About Cumberland Pigs
Cumberland Pigs were a pig from Northern England
that are now extinct. They were
used to produce local delicacies like theCumberland sausage and Cumberlandham. The breed
became extinct in 1960, after changes in farming methods and a demand for less
fatty meat led to it falling out of favor.
Cumberland Pigs were a very old
breed that likely developed over several hundred years inCumberlandandWestmorland, and was closely related to the Old Yorkshire white
pig. They were a heavy-set white pig with pendulous ears, and a tough
constitution that enabled them to withstand the poor weather of Northern
England. During the 19th century, many efforts were made to improve pig breeds,
and the Cumberland was often crossed with the Yorkshire white breeds, which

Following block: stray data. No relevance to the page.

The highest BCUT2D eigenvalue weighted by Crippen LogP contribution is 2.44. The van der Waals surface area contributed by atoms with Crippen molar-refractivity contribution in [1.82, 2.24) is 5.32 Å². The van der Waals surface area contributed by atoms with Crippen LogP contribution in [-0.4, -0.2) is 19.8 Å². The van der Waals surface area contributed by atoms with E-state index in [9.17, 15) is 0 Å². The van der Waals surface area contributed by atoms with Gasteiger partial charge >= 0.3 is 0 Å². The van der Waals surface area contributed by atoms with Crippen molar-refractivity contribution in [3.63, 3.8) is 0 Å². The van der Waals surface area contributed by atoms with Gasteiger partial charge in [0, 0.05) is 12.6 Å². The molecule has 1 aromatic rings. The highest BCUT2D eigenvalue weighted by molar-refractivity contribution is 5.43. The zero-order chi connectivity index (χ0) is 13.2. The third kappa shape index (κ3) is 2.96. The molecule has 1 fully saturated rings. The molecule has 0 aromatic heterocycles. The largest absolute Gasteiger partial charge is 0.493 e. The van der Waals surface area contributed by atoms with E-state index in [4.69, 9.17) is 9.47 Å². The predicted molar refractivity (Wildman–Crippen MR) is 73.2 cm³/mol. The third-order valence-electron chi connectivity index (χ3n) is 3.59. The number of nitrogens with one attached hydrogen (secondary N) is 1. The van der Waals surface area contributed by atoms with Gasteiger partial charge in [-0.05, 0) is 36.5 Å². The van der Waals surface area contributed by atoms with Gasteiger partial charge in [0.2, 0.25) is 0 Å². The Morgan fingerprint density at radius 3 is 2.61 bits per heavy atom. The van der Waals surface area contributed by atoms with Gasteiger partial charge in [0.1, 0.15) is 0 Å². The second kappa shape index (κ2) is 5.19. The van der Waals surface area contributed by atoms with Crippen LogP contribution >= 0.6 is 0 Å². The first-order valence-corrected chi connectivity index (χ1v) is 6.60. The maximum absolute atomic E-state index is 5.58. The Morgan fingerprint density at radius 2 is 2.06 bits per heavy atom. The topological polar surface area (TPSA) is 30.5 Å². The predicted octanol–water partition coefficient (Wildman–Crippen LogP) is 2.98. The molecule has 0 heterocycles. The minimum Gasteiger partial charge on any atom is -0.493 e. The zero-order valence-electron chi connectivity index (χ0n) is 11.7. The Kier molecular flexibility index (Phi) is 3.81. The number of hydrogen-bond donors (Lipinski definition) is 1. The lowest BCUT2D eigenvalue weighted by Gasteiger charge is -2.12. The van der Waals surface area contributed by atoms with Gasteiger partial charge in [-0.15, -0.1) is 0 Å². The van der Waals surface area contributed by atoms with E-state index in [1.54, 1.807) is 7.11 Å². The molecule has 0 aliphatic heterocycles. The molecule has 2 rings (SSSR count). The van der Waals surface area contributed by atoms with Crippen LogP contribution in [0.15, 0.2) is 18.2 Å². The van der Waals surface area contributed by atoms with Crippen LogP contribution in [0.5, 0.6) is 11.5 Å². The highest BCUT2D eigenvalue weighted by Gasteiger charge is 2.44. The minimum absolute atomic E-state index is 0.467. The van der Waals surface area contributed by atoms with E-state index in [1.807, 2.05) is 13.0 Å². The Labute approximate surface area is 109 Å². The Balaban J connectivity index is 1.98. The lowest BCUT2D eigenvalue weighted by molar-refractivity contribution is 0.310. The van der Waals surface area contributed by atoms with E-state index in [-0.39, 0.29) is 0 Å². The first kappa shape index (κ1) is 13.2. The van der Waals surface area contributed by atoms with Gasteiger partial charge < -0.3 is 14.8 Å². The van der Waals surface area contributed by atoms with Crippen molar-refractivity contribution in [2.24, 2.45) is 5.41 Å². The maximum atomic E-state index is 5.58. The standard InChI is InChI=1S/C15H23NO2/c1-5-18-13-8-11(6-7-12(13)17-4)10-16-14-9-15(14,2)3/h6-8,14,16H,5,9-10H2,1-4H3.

eventually developed into theLarge
White. The Cumberland Pig Breeders Association was created in 1916, and the
breed reached a height of popularity during the 1920s.
pigs began to fall out of favor in the mid-20th century due to a demand for
leaner meat. In 1955, the Advisory Committee on the Development of Pig Production
in the United Kingdom issued a report that pig farmers in the UK, to ensure
standardization, should concentrate on three breeds: the Large White,Welsh, and Landrace. By this time, the Cumberland stock was
already dwindling and only three boars were licensed by 1954.
Cumberland pig is considered to have become extinct in 1960 after the last
individual, a sow belonging to a Mr. Thirwall, died on Bothel Craggs farm inBothel.